Matthew Johnson is a professional engineer hired by 3R Valve to perform all the engineering and project management for all 3R valve installations. Matt graduated from University of Idaho with a BS in Electrical Engineering. Matt has been involved with municipal water and wastewater designs and construction management for 8 years with an engineering firm specializing in municipal and industrial applications. Matt is the owner of Wapiti Consulting. Wapiti Consulting is the engineering firm and OEM manufacture of the Industrial Control Panel for the 3R Valve system.
 
3:00pm - 4:30pmSession 23 part 2: Untapped Experts: Construction Managers
Session Chair: Shawn Wilson, City of Boise;
Session Chair: Corey Pence, City of Boise;

As the industry evolves, construction management professionals are playing an increasing role in as a key partner in a project’s success.  This series of topics will demonstrate how important it is to leverage this expertise in our industry.

Learning Objectives: This series of topics is intended to show why partnering is important, how we are navigating today’s most important challenges, and what the future might look like in construction.  Data and technology are challenging our traditional relationships with the Owner-A/E-Contractor triangle and embracing the skillsets of each can work to strategically target risks and invite the future to lead to better outcomes for projects.

Who Should Attend: This series would be most beneficial to owners, engineering project managers, and construction professionals or folks that are responsible for managing risk and can influence change management and lead the industry into the future.

Boise Centre East 420B 
 
3:00pm - 4:00pm
ID: 311 / Session 23 part 2: 1
Main Technical Program
Topics: Planning, Capital and Delivery
Keywords: construction

Construction Management 3: : Drones and 3-D Concrete Printers? The Future is Here.

Shawn Wilson1, Corey Pence1, Rob Bousfield1, Tyler Resnick2

1City of Boise; 2McAlvain Companies, Inc.;

In the past thirty years the industry has moved FROM learning CAD design TO BIM modeling, using drones to add infinite dimensions to your survey, virtual tours through your existing or new facilities, and 3-D concrete printing of structures. This session will be a discussion on how new technology will advance construction practices and what new technology is on the horizon with the potential to drastically change the industry?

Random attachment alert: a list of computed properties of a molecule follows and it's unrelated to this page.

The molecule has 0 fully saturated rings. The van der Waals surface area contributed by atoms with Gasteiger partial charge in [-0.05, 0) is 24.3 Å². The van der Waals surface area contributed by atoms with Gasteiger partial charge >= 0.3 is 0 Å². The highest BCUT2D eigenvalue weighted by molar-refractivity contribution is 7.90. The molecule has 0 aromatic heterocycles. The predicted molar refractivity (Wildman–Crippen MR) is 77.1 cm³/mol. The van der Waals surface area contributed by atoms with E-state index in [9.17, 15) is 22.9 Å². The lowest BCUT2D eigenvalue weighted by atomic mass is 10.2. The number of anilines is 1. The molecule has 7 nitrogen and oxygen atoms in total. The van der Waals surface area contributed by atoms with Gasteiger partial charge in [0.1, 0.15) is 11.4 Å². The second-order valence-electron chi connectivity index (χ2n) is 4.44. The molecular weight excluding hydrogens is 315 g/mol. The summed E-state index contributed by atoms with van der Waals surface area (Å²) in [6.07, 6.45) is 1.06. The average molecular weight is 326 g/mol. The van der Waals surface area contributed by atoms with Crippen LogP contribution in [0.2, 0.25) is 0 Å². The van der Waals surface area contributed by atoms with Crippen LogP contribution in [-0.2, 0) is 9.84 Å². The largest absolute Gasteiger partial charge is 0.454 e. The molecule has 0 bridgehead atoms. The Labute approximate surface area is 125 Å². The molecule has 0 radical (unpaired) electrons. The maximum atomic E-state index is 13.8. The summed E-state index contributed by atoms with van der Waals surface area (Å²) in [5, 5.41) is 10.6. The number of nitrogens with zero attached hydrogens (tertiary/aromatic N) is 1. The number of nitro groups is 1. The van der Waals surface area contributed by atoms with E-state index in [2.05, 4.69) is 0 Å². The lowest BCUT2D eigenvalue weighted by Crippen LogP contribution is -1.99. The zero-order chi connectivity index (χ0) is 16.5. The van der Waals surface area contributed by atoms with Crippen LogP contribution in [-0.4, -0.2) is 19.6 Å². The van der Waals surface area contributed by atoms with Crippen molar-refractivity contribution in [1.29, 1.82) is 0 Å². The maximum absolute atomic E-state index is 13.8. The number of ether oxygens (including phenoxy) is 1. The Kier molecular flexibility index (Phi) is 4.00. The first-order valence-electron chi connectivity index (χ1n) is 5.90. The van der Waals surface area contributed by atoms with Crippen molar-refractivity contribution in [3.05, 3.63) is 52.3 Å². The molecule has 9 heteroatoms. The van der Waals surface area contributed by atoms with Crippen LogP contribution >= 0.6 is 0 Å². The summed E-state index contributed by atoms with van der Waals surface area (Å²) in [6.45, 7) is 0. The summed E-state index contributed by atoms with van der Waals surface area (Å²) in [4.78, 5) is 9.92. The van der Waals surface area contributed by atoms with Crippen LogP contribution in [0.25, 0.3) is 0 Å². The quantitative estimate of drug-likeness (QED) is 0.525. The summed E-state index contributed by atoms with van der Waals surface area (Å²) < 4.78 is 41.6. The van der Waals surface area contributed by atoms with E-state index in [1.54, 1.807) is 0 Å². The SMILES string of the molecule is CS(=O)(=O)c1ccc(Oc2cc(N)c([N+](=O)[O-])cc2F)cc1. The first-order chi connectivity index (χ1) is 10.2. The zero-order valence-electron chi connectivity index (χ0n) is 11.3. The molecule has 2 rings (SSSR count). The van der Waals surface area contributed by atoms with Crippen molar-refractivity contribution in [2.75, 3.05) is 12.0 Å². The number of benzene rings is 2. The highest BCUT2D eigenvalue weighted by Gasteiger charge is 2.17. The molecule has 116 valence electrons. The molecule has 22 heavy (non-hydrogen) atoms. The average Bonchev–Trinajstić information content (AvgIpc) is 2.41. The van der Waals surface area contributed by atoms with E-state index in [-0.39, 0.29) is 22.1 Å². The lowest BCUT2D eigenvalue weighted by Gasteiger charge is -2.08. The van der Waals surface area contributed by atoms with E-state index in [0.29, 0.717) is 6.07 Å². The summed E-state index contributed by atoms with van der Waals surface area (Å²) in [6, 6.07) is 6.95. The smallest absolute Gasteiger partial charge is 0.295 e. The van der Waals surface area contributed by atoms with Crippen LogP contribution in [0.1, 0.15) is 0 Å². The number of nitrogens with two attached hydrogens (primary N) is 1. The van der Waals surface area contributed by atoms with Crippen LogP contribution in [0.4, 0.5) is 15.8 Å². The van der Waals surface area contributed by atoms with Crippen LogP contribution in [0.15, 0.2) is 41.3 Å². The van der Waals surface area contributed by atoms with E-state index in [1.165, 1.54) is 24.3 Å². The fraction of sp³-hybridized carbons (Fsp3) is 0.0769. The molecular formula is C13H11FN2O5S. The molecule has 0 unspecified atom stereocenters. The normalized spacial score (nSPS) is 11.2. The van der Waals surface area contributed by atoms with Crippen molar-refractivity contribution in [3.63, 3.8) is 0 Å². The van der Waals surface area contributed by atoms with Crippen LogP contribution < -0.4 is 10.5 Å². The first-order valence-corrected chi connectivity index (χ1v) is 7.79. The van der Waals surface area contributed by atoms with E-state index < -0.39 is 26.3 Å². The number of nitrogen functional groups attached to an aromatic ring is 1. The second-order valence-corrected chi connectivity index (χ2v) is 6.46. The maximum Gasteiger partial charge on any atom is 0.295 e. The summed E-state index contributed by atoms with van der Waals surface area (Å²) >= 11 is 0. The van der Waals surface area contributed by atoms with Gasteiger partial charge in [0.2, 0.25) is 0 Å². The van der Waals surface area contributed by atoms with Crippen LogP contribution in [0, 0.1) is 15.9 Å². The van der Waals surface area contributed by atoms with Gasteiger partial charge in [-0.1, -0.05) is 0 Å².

Moderated Panel Session: Each panel speaker will get 8-10 minutes to present on the topic, followed by a moderated 10 to 15-minute question and answer session with the audience. Total time 40 minutes per topic. The panel includes an owner, construction manager, and engineer. The speakers are professionals with extensive experience in a variety of contract mechanisms that work in the water and wastewater industry.

Brief Biography and/or Qualifications
Panel

Moderator: Corey Pence
Corey Pence is a risk manager with a significant focus on contracts and construction. Corey oversees the production and execution of all substantial contracts within a City with a focus on sharing risks appropriately between parties
.
Owner: Rob Bousfield
Rob has been in the role of owner project manager for much of his 30-year career. Projects have ranged from small tenant improvements to fire stations, libraries, and multi-million wastewater treatment plant expansions. He has extensive experience with private and public construction using varying contract mechanisms including design-bid-build, construction manager, and construction manager at-risk approaches.

Construction Manager: Tyler Resnick
As a Construction Manager and General Contractor, Tyler Resnick has successfully completed numerous Water and Infrastructure projects. He has experience as an early preconstruction collaborator and construction manager on interesting water, urban and infrastructure projects in the Treasure Valley such as the Dixie Drain Phosphorus Removal Facility, Grove Plaza Renovation, and the Lander Street Water Renewal Facility Improvements Program. Throughout his career, he has had an emphasis on planning, handling and treating of water and wastewater infrastructure that drives his passion for responsible development. His focus on good planning and sustainable solutions has been reinforced through sitting on the City of Boise Green Building Code Review Board and the City of Boise Building Code Advisory Board.

Engineer: Sean Wilson
Shawn Wilson is a professional engineer with over 20 years of experience working in the private sector and the public sector leading strategic planning, and implementing the design and construction of complex infrastructure projects. Shawn has experience working with industrial clients under design-build models, and significant public sector clients working under design-build, construction manager at risk, and design bid build contract mechanisms. His variety of contract mechanisms and broad experience in different sectors gives him a unique prospective on construction management.

4:00pm - 5:00pm
ID: 312 / Session 23 part 2: 2
Main Technical Program
Topics: Planning
Keywords: construction

Construction Management 4: The Evolution of Risk Management, Shifting From a Crystal Ball to Data.

Shawn Wilson1, Corey Pence1, Rob Bousfield1, Tyler Resnick2

1City of Boise; 2McAlvain Companies, Inc.;